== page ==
Internet is becoming highly proficient at capturing our attention, while producing a global shift in how people gather information, and connect with one another.
…found emerging support for several hypotheses…
…Internet is influencing our brains and cognitive processes…
3 specific areas…

1. …multi-faceted stream of incoming information…

[Attention switching and ‘multi-tasking, rather than sustained focus]

2. …ubiquitous and rapid access to online factual information…

[outcompeting previous transactive systems potentially even internal memory processes]

3. …online social world paralleling ‘real world’ cognitive processes…

[possibility for the special properties of social media to impact on ‘real life’ in unforeseen ways]

Firth, J., Et Al. (2019). The “Online Brain”: How The Internet May Be Changing Our Cognition. World Psychiatry, 18: 119-129

This speeding up of things occludes the spaces where subliminal, independent thought can take place. I feel that it could be seen as a form of indoctrination which uses the malleability of brain architecture. 

Jonathan then went through the conclusions to unpack what all this might mean.

conclusion 1 – important to note that most experts agree there is no such thing as ‘multi-tasking’ – it is only possible when one this is ‘automatic’ like walking and talking at the same time – the walking element is automatic…
therefore we are creatures of very fast attention switching.

…they found emerging evidence that the online brain is bombarded with so mush stuff that fast switching means it is increasingly hard to sustain focus.

… that is the sort of evidence that is emerging – but they are not saying it is positive or negative – just that there is evidence for this — we have to decide what to do about this ourselves.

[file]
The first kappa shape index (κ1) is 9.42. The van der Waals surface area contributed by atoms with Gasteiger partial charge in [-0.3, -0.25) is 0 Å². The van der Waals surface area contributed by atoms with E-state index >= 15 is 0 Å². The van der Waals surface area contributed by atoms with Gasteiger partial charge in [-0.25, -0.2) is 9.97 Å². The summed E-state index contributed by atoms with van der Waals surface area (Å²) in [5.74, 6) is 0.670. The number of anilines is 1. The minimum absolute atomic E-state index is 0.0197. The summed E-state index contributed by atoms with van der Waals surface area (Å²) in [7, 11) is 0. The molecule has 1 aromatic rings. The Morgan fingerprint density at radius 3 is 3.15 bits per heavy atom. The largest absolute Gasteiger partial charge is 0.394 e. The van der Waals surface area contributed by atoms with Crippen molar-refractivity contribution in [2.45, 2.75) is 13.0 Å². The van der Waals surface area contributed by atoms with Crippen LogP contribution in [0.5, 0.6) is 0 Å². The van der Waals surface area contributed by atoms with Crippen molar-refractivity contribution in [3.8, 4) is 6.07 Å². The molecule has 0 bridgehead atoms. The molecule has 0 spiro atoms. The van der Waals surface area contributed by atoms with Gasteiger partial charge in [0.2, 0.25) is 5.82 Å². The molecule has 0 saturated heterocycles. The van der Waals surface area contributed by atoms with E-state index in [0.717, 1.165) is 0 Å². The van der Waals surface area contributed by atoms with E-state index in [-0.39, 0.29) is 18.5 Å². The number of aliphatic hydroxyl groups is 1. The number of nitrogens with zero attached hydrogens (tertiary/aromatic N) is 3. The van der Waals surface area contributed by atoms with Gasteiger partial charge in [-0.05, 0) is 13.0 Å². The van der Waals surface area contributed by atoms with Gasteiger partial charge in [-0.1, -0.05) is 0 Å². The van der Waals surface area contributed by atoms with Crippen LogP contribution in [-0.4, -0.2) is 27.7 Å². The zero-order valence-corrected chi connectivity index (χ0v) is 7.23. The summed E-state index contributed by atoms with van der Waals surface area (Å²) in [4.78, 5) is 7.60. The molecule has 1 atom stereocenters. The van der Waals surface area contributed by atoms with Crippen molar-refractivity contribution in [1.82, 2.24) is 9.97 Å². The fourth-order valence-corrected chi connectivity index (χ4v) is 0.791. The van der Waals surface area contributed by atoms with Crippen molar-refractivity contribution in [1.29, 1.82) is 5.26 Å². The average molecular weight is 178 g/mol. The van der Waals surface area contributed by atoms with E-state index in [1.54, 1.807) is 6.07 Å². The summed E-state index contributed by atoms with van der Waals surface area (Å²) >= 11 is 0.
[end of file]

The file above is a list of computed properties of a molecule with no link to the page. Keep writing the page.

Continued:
…the challenge is – does the very medium of the web demand this reduced focus – or has it just been hijacked by commerical forces!

I feel that this may be so, but the highjacking may not always be commercial, there are also attention seeking forces as well as lobby groups. I guess the major influences, however, can be traced back to some commercial motivation. 

there is clear evidence that when we switch attention quickly – it means nothing is deep and concentrated – we have to decide if that is doing us harm or not (more likely there are times when fast switching is incredibly useful and times we need sustained attention but we may need to work harder to develop the sustained focus skills?)

There is competition for attention and space for information of whatever sort. 

The point made here is that making is a great training for sustained focus skills. Particularly hand-eye making with material, not computer based making. We are physical beings and so need physical, and not just mental,  interaction with the world. This means that focus needs time and computers, ‘steal’ time from us. 

2. …ubiquitous and rapid access to online factual information… outcompeting previous transactive systems
potentially even internal memory processes
this point it more subtle but equally important to the first point
transactive knowledge – idea developed by Daniel Wegner 1985 – groups collectively encode, store, and retrieve knowledge

I feel that this point is about our being rewarded by fact acquisition, ‘fact gluttony’. This satiates our curiosity but leaves us with a diminished sense of wonder… and wondering again is about have the time to engage in it. We are exchanging information for our time. This makes me think that we need to be more discerning about the information we seek. 

This idea regarding factual information posited by Jonathan is very much about collective memory…

on transactive memory – Wegner suggested – transactive memory system can provide the group members with more and better knowledge than any individual could access on their own

This collective memory is vulnerable to political and commercial forces which can influence it. This is particularly the case with social media. However, social media can also be used by counter movements. It could be argued that propaganda in the past was more effective because it was the main source of information for the population at large. Today, there are many sources of information… it is a constant struggle between competing positions.